Following Federal Reserve Chairman Ben Bernanke's change in tone last month, where he said that the "course of economic recovery was unusually uncertain," stock markets have performed well.
But one strategist said investors should be listening to the Fed chief more closely.
"Have we now become so short-term affixed that we are no longer able to see beyond the end of our nose?" asked Howard Wheeldon, senior strategist at BCG Partners. "I for one certainly hope not, though I do wonder why markets are showing a complete disregard to fears that some have that we might now move into a double-dip recession."
Bernanke's commentswere a clear indication that there's a "bank of fog ahead," Wheeldon said.
"No matter what goes else is going on in Europe or Asia, the economic health of America really does matter for the rest of us," Wheeldon said.
"The US homes market is, at best, probably about as dull as dishwater and at worst, showing all the signs of heading into a double dip," he said.
"I continue to view that the current high equity market levels in the US as purely reflective of unsustainable results based euphoria and likely ignoring the probability of some ill winds ahead," Wheeldon said.
Some are arguing that the good times are returning, but Wheeldon dismissed these hopes.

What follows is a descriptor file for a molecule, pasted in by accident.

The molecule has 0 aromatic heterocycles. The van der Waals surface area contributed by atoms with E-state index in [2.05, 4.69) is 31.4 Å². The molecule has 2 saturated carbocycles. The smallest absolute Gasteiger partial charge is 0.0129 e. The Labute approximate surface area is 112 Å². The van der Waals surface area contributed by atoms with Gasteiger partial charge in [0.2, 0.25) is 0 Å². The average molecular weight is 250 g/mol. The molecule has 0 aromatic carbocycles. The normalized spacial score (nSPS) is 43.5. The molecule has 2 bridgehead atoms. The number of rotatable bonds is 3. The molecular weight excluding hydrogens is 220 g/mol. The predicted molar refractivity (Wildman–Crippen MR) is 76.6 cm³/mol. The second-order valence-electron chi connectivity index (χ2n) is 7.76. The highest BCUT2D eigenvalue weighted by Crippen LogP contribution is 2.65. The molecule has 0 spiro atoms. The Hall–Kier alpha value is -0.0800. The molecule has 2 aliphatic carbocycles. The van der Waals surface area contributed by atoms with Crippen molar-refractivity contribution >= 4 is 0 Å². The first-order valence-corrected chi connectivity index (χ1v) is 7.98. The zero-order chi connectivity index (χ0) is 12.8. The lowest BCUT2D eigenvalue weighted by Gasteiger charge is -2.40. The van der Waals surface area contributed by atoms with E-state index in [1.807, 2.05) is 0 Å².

"Neither in the US or Europe have we yet seen any signs of decent and sustainable improvement in full time employment," he said. "My personal view is that it won't be that long now before we start hearing more talk about extension of quantitative easing and further stimulus measures being applied."
"The US is one of those nations that, rightly or wrongly, believes that creating an environment to spend your way out of a mess presents the best way forward for the economy," Wheeldon said.
"It is absolutely true that despite carrying frightening levels of debt and running with a deficit for most of the adult lives of the so called baby boomers, such policy has worked for them," he said.
“Will it continue to be the way forward for the US? I guess that it probably will though it will be interesting to watch those opposed to continuation of such economic policy air views through mid-term elections," Wheeldon added.